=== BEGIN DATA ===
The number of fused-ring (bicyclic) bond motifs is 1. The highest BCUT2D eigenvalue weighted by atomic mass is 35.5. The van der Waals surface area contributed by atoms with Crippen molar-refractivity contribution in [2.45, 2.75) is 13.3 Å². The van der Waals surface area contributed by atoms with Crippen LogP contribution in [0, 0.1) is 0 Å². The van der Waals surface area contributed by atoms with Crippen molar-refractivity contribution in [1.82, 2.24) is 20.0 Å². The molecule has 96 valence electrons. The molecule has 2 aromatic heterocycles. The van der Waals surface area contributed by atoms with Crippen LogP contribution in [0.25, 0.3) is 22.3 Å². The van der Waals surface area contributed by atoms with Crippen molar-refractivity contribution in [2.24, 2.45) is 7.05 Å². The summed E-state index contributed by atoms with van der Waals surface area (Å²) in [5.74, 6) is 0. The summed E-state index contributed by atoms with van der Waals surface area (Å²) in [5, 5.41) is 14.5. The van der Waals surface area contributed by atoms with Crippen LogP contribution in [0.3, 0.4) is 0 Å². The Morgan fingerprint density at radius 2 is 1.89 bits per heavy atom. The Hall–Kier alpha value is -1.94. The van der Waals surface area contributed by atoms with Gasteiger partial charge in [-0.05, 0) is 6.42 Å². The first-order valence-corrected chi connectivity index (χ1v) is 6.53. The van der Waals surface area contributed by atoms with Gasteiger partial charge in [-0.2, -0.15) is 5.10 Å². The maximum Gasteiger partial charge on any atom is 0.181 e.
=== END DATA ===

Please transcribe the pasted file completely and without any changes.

The number of fused-ring (bicyclic) bond motifs is 1. The highest BCUT2D eigenvalue weighted by atomic mass is 35.5. The van der Waals surface area contributed by atoms with Crippen molar-refractivity contribution in [2.45, 2.75) is 13.3 Å². The van der Waals surface area contributed by atoms with Crippen LogP contribution in [0, 0.1) is 0 Å². The van der Waals surface area contributed by atoms with Crippen molar-refractivity contribution in [1.82, 2.24) is 20.0 Å². The molecule has 96 valence electrons. The molecule has 2 aromatic heterocycles. The van der Waals surface area contributed by atoms with Crippen LogP contribution in [0.25, 0.3) is 22.3 Å². The van der Waals surface area contributed by atoms with Crippen molar-refractivity contribution in [2.24, 2.45) is 7.05 Å². The summed E-state index contributed by atoms with van der Waals surface area (Å²) in [5.74, 6) is 0. The summed E-state index contributed by atoms with van der Waals surface area (Å²) in [5, 5.41) is 14.5. The van der Waals surface area contributed by atoms with Crippen LogP contribution in [0.3, 0.4) is 0 Å². The Morgan fingerprint density at radius 2 is 1.89 bits per heavy atom. The Hall–Kier alpha value is -1.94. The van der Waals surface area contributed by atoms with Gasteiger partial charge in [-0.05, 0) is 6.42 Å². The first-order valence-corrected chi connectivity index (χ1v) is 6.53. The van der Waals surface area contributed by atoms with Gasteiger partial charge in [-0.2, -0.15) is 5.10 Å². The maximum Gasteiger partial charge on any atom is 0.181 e.